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A body is picked out of the Mediterranean one wet night by the crew of an Italian fishing boat, near death. He clings on to life, but his brain has not clung on to his identity. He carries nothing except a couple of bullets in his back and a Swiss bank account number embedded in a chip in his hip. He realises that he possesses extraordinary talents in self-defence, weapons and languages. When he opens the safe deposit box in Zurich, he discovers a handful of forged passports, a bundle of cash, a weapon and his name: Jason Bourne. Or is it? After a dangerous incident in Zurich, he hooks up with German-born Marie Kreutz (Franka Potente) a traveller down on her luck and short of cash. He offers her US$20,000 to drive him to Paris, to the only fixed address he has found that seemingly relates to his life. But things just get even more complicated, difficult and dangerous.

Review by Louise Keller:
I can’t remember when I have enjoyed an action thriller more. Everything works. Robert Ludlum’s intriguing story is translated into a superb screenplay, filled with intelligence and spellbinding tension. The action starts as John Powell’s lively, frenetic score gives our hearts a kick-start and we are literally thrown into the deep end, as a body is fished out of a stormy ocean. The plot and storyline is relentless, yet like a jigsaw puzzle, the pieces take time to form any kind of sense. Filled with gripping moments and enough heat to make a kettle boil, The Bourne Identity is the best thriller this year. Matt Damon is superb as Jason Bourne, whose loss of memory becomes less disturbing than the revelations he discovers about himself. Damon is super fit and a credible protagonist, combining an appealing vulnerability with an chilling automated response action that brands him as a killing machine. In a case of wonderful casting, Franka Potente is perfect as Marie, whose reactions in the first instances of crisis mirrors our own – stunned disbelief and inability to function. Chris Cooper (October Sky, American Beauty) makes great impact here, as does Clive Owen in a small but beguiling role. I also like Julia Stiles’ Nicolette, who always retains a touch of mystery. Paris is portrayed as an integral character: from the identifying aerial day and night shots into the backstreets, on the distinctive Pont Neuf and in a spectacular car chase to rival that in Ronin, when a little red mini zips through the narrow streets, cobbled lanes and over sidewalks. Doug Liman has embraced the European sensibilities of the project, never compromising the credibility of the locations and the actors speaking in the relevant native tongues (with sub-titles) as applicable, brings gravitas. But all the locations are spectacular – Prague (doubling for Zurich) with its breathtaking wintry white vistas and the fabulous coast of Spain, where the crisp waves crash freely on its shores. The Bourne Identity delivers everything you ask for in a thriller – nail-biting suspense, awe-inspiring stunts, terrifying moments and a resolution as satisfying as the film itself.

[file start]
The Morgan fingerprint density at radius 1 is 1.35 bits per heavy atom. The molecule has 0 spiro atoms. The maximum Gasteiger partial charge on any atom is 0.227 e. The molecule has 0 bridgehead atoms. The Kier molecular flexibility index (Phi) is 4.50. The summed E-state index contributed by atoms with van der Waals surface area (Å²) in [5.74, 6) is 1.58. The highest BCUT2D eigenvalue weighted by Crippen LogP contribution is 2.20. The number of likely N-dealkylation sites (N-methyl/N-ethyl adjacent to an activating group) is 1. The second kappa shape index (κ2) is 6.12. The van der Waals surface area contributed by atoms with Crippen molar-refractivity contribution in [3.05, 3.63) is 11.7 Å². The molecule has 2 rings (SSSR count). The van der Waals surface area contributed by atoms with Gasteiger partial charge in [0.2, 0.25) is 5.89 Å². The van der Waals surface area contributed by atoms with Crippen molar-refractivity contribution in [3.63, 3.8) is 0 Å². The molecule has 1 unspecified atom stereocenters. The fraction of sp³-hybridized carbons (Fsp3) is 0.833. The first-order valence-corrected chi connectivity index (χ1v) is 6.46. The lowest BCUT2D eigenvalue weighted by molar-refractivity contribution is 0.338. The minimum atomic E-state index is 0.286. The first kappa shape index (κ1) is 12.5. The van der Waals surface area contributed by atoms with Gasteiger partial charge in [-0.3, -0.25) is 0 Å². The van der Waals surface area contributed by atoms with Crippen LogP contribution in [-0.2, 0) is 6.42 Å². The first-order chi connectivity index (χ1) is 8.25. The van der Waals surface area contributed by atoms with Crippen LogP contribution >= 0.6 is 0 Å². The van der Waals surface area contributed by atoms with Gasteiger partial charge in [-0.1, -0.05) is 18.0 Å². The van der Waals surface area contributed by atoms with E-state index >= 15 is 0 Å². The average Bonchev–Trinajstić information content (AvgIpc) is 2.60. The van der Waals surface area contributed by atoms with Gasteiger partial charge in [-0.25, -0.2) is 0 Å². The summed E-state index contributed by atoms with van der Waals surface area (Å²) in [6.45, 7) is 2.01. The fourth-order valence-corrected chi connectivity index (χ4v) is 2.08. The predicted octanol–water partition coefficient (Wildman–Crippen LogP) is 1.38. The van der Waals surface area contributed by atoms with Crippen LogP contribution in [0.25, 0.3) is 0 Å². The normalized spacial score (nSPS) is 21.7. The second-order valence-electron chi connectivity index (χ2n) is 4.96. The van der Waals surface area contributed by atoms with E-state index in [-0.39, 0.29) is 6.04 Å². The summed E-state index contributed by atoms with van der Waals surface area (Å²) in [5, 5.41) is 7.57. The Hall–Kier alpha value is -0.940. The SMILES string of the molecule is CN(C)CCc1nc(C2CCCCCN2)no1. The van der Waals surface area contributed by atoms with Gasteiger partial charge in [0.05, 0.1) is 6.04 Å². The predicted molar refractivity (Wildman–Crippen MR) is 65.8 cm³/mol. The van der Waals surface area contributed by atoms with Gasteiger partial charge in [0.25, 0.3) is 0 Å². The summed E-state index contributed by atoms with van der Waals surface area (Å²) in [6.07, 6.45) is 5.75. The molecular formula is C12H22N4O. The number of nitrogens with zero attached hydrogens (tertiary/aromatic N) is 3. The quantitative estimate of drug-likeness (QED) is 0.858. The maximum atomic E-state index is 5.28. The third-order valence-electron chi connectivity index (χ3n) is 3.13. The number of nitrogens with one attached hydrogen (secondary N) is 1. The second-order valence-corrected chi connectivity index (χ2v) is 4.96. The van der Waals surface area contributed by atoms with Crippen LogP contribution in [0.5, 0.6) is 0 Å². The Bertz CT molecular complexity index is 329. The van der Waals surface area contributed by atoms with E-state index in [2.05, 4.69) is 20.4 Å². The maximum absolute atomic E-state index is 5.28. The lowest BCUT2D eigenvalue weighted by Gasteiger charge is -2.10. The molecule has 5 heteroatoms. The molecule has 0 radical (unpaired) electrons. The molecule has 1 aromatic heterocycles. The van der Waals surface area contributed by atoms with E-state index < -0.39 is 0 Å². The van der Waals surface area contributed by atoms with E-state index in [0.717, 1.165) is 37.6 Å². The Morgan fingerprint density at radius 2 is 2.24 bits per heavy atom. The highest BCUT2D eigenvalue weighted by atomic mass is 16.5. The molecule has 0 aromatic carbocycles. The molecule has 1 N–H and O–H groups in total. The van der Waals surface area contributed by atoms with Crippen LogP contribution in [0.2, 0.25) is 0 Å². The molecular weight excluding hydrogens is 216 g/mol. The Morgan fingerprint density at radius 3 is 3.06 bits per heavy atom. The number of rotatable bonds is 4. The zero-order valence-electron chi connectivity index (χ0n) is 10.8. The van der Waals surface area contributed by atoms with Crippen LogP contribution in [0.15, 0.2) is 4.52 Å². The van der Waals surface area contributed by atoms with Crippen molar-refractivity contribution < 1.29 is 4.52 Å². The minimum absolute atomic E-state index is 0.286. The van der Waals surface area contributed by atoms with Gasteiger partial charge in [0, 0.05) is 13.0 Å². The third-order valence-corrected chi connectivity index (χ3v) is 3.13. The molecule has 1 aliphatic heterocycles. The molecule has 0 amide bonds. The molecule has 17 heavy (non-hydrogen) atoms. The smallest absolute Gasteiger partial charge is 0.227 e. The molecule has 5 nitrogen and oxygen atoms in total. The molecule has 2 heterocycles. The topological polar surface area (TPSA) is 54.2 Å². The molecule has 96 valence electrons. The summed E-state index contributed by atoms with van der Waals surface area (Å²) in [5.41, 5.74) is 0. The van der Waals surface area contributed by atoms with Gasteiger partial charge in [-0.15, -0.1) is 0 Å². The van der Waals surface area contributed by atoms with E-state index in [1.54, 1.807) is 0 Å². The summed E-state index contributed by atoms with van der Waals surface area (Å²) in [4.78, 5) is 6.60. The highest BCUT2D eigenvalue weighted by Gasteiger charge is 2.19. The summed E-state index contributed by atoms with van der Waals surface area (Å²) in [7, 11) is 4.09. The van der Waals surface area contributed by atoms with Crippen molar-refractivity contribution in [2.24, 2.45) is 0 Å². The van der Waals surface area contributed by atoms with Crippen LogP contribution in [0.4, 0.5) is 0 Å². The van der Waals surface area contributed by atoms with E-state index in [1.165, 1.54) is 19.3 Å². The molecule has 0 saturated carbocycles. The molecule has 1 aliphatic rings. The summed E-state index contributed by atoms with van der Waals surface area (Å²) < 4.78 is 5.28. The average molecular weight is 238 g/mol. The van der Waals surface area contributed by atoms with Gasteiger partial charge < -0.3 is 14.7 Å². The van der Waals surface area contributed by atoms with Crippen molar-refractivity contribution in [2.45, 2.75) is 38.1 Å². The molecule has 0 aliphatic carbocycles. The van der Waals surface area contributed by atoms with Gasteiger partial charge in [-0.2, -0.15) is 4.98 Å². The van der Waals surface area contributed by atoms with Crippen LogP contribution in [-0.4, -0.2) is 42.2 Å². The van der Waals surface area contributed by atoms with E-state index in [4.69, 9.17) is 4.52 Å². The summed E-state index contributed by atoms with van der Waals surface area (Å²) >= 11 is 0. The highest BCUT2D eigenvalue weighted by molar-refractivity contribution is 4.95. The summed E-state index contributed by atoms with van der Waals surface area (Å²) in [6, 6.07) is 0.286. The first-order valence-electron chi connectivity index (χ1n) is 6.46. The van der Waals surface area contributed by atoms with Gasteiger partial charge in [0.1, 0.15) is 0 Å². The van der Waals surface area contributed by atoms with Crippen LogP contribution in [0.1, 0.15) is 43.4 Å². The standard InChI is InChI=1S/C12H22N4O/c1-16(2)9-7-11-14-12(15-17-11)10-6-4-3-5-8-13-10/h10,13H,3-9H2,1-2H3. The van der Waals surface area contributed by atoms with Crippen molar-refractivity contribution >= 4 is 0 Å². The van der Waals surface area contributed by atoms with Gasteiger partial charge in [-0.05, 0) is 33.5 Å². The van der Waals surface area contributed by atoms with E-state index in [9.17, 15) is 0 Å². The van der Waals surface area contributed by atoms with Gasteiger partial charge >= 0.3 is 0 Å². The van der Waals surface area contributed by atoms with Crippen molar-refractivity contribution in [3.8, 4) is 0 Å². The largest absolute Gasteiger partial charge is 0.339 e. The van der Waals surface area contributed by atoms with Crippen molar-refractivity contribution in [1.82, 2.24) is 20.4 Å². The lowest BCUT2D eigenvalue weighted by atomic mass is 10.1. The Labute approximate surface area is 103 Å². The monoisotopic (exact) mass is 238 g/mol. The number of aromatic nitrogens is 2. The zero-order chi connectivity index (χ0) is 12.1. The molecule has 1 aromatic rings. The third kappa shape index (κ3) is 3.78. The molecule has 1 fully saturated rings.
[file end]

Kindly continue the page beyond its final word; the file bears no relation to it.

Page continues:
Review by Andrew L. Urban:
Combining the most powerful elements of a spy thriller with the cinematic gold of characterisation, Doug Liman has delivered a thoroughly compelling film that satisfies our joint desires in the darkness of a cinema: safe danger and intimate connections with strangers through the medium of film. Cleverly adapted and re-invented from Robert Ludlum’s 60s setting (the Cold War is over, and for the sake of relevance, a new setting has been created), The Bourne Identity (the title has not been updated) crackles with suspense and rings with truth. A real Bourne again spy thriller for our times. There’s not a false moment in the film, as the superior cast gets down to boogey with old subjects in new frames. Matt Damon is gruff and tough and yet vulnerably likeable, while Franka Potente is perfect as the accidental heroine. But there is no gender inequality here, and she forms an integral part of the drama. Chris Cooper is every bit as good as you’d expect. Edgy and dynamic, the film’s mood is well underscored by the score, and an outstanding production design (with solid continuity) makes sure we are never distracted. A thoroughly entertaining film, with no messages (nothing you’d stub your toe on, anyway) but it’s not empty and worthless, either.

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CAST: Matt Damon, Franka Potente, Chris Cooper, Clive Owen, Brian Cox, Adewale Akinnuoye-Agbaje, Julia Stiles

PRODUCER: Doug Liman, Patrick Crowley, Richard N. Gladstein

DIRECTOR: Doug Liman

SCRIPT: Tony Gilroy and William Blake Herron (based on the novel by Robert Ludlum)


EDITOR: Sarr Klein

MUSIC: John Powell


RUNNING TIME: 116 minutes


AUSTRALIAN RELEASE: September 26, 2002


VIDEO RELEASE: March 12, 2003

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